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Firstpost, June 29, 2013

US scraps 7 bn USD worth of arms in Afghanistan

The US military has 25 billion USD worth of equipment deployed with personnel in Afghanistan and is shipping back no more than 76 percent at a cost of 2 billion USD

By Uttara Choudhury

Up against a tight withdrawal deadline, the US has destroyed over 170 million pounds worth of vehicles and military equipment as it scrambles to pull away from the front lines in Afghanistan next year. The wastefulness inherent in this decision is truly shocking.

According to The Washington Post military planners have determined that they will not ship back more than $7 billion worth of equipment — about 20 percent of what the US military has in Afghanistan — because it is no longer needed or would be too costly to ship back to the US.

Instead of scrapping perfectly good military hardware it would make sense for the US to bequeath it to the weak Afghan government and its fledgling military. But the Post reported the Pentagon cannot donate a large share to the Afghan government because of complicated rules governing equipment donations to other countries, and there is concern that Afghanistan’s military wouldn’t be able to maintain the sophisticated hardware.

Therefore, much of the US military equipment will continue to be shredded, cut and crushed to be sold for pennies per pound on the Afghan scrap market. The destruction of tons of equipment has raised sharp questions in Afghanistan and the US about whether the Pentagon’s approach is fiscally responsible.

U.S. soldiers secure the area next to a damaged U.S. mine resistant, ambush protected vehicle (MRAP), after a roadside bomb explosion during an operation
U.S. soldiers secure the area next to a damaged U.S. mine resistant, ambush protected vehicle (MRAP), after a roadside bomb explosion during an operation in the area of Al-leg, some 40 miles south of Baghdad, Iraq on March 7, 2008. (Photo: AP)

New York Congressman Dana Rohrabacher shot off a letter this week to US Secretary of State John Kerry suggesting some gear should be sold to allied nations such as India.

“We have allies and friends in Uzbekistan and India who have very real security concerns and could put this equipment to good use. They should buy the equipment and the training that goes along with it which should be profitable to us both. It makes more sense for the American tax payer and serves our country’s interests by supporting nations who will come under increased threat from radical Islam after 2014,” Rohrabacher wrote in a letter to the State Department.

“Such a spectacle only gives the public the impression that our withdrawal is being conducted in an irresponsible manner,” added Rohrabacher.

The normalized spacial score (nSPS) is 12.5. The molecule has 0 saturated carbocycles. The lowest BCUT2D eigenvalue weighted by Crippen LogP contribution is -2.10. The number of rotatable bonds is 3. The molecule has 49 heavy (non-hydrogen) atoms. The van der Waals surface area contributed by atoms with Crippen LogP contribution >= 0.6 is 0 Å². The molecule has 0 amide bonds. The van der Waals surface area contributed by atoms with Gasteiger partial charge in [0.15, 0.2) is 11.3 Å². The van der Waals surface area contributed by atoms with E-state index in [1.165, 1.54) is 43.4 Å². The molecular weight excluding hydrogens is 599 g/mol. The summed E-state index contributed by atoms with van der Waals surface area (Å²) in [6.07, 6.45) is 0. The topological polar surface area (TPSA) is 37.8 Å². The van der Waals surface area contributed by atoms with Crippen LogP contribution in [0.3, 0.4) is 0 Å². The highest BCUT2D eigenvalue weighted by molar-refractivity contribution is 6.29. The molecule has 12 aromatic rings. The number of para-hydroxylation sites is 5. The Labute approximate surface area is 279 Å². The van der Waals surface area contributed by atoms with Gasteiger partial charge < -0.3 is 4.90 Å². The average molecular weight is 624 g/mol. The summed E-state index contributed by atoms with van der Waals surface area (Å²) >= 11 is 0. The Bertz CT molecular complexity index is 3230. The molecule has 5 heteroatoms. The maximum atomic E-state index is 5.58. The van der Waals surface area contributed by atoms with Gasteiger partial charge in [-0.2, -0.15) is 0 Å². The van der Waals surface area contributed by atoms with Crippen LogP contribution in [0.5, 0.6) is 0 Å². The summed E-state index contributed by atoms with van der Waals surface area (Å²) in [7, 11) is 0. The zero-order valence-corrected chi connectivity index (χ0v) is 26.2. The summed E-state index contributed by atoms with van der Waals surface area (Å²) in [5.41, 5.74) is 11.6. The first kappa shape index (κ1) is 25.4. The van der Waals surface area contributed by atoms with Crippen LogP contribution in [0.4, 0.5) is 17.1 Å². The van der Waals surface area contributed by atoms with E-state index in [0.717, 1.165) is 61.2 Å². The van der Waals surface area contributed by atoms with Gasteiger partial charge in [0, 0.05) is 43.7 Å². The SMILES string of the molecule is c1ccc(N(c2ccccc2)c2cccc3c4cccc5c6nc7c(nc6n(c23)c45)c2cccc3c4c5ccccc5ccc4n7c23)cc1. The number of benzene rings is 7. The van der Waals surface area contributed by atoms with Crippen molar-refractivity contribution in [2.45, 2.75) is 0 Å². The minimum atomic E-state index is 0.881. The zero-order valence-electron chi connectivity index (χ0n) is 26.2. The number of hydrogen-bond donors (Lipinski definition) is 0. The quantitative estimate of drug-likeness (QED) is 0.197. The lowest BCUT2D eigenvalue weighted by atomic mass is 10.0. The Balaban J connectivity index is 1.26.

Hypothetically speaking, if India were interested in the equipment Pentagon policy requires that allied nations seeking to take ownership of excess US equipment travel to Afghanistan to pick it up. Of course, India is a major global arms buyer and the Pentagon is sensitive to the fact that sales for the US defense industry could suffer if tons of used equipment was unloaded on the market at vastly reduced prices. According to the Congressional Research Service’s annual survey of global arms sales, Saudi Arabia was the biggest arms buyer among developing countries, concluding $33.7 billion in weapons deals in 2011, followed by India with purchases of $6.9 billion and the United Arab Emirates with $4.5 billion.

The most contentious part of scrapping equipment in Afghanistan involves the disposal of Mine-Resistant Ambush Protected (MRAP) vehicles that protected US soldiers from the threat of roadside bombs in Afghanistan.

“In Afghanistan, the military has labeled about 2,000 of its roughly 11,000 MRAPs “excess.” About 9,000 will be shipped to the United States and US military bases in Kuwait and elsewhere, but the majority of the unwanted vehicles — which cost about $1 million each — will probably be shredded,” reported The Washington Post.

In addition to lighter, more mobile MRAPs, the US Army relies on heavier $4 million eight-wheeled armoured Strykers, which can withstand rocket-propelled grenades.

According to the paper, the US military base in Kandahar is a beehive of activity with contract workers wearing fireproof suits and masks, using special blowtorches to rip up hulking MRAP vehicles built to withstand deadly blasts. It takes nearly 12 hours to tear apart each MRAP.

The US military has $25 billion worth of equipment deployed with personnel in Afghanistan and is shipping back no more than 76 percent at a cost of $2 billion.

Worryingly for India, after nearly a dozen years of debilitating war and unspectacular gains, President Barack Obama has speeded up the handover of combat operations in Afghanistan to Afghan forces, raising the prospect of an accelerated US withdrawal from Kabul even before the American mission formally ends there in 2014. US troops in Afghanistan are currently playing a “support role,” focusing on training while still fighting when necessary.

Category: US-NATO - Views: 7925